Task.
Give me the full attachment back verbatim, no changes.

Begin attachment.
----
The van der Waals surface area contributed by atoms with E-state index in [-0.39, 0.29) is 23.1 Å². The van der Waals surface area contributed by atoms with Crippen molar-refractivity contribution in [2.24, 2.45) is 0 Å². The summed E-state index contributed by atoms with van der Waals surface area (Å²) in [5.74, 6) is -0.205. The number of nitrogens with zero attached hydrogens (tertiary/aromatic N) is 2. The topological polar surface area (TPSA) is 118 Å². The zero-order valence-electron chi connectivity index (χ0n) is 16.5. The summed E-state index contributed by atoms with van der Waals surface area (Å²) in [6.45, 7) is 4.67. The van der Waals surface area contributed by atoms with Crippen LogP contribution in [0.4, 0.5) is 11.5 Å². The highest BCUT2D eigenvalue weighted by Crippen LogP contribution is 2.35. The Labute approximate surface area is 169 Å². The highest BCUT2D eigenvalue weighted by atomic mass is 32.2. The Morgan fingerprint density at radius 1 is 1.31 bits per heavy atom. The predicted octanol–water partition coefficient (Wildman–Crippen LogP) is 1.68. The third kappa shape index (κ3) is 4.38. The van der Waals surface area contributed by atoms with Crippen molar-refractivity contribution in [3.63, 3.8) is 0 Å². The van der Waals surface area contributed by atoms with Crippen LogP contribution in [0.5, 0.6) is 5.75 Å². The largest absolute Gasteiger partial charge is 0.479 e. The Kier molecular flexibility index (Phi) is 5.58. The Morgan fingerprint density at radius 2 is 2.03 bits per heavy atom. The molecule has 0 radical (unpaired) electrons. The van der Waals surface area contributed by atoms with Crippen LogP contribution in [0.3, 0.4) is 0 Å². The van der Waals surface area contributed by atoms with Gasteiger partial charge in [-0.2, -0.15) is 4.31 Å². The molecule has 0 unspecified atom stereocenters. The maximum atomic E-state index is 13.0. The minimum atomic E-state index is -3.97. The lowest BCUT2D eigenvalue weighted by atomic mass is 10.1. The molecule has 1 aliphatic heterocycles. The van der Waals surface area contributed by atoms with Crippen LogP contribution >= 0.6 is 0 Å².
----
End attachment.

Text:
The van der Waals surface area contributed by atoms with E-state index in [-0.39, 0.29) is 23.1 Å². The van der Waals surface area contributed by atoms with Crippen molar-refractivity contribution in [2.24, 2.45) is 0 Å². The summed E-state index contributed by atoms with van der Waals surface area (Å²) in [5.74, 6) is -0.205. The number of nitrogens with zero attached hydrogens (tertiary/aromatic N) is 2. The topological polar surface area (TPSA) is 118 Å². The zero-order valence-electron chi connectivity index (χ0n) is 16.5. The summed E-state index contributed by atoms with van der Waals surface area (Å²) in [6.45, 7) is 4.67. The van der Waals surface area contributed by atoms with Crippen LogP contribution in [0.4, 0.5) is 11.5 Å². The highest BCUT2D eigenvalue weighted by Crippen LogP contribution is 2.35. The Labute approximate surface area is 169 Å². The highest BCUT2D eigenvalue weighted by atomic mass is 32.2. The Morgan fingerprint density at radius 1 is 1.31 bits per heavy atom. The predicted octanol–water partition coefficient (Wildman–Crippen LogP) is 1.68. The third kappa shape index (κ3) is 4.38. The van der Waals surface area contributed by atoms with Crippen molar-refractivity contribution in [3.63, 3.8) is 0 Å². The van der Waals surface area contributed by atoms with Crippen LogP contribution in [0.5, 0.6) is 5.75 Å². The largest absolute Gasteiger partial charge is 0.479 e. The Kier molecular flexibility index (Phi) is 5.58. The Morgan fingerprint density at radius 2 is 2.03 bits per heavy atom. The molecule has 0 radical (unpaired) electrons. The van der Waals surface area contributed by atoms with Crippen LogP contribution in [0.3, 0.4) is 0 Å². The van der Waals surface area contributed by atoms with Gasteiger partial charge in [-0.2, -0.15) is 4.31 Å². The molecule has 0 unspecified atom stereocenters. The maximum atomic E-state index is 13.0. The minimum atomic E-state index is -3.97. The lowest BCUT2D eigenvalue weighted by atomic mass is 10.1. The molecule has 1 aliphatic heterocycles. The van der Waals surface area contributed by atoms with Crippen LogP contribution >= 0.6 is 0 Å².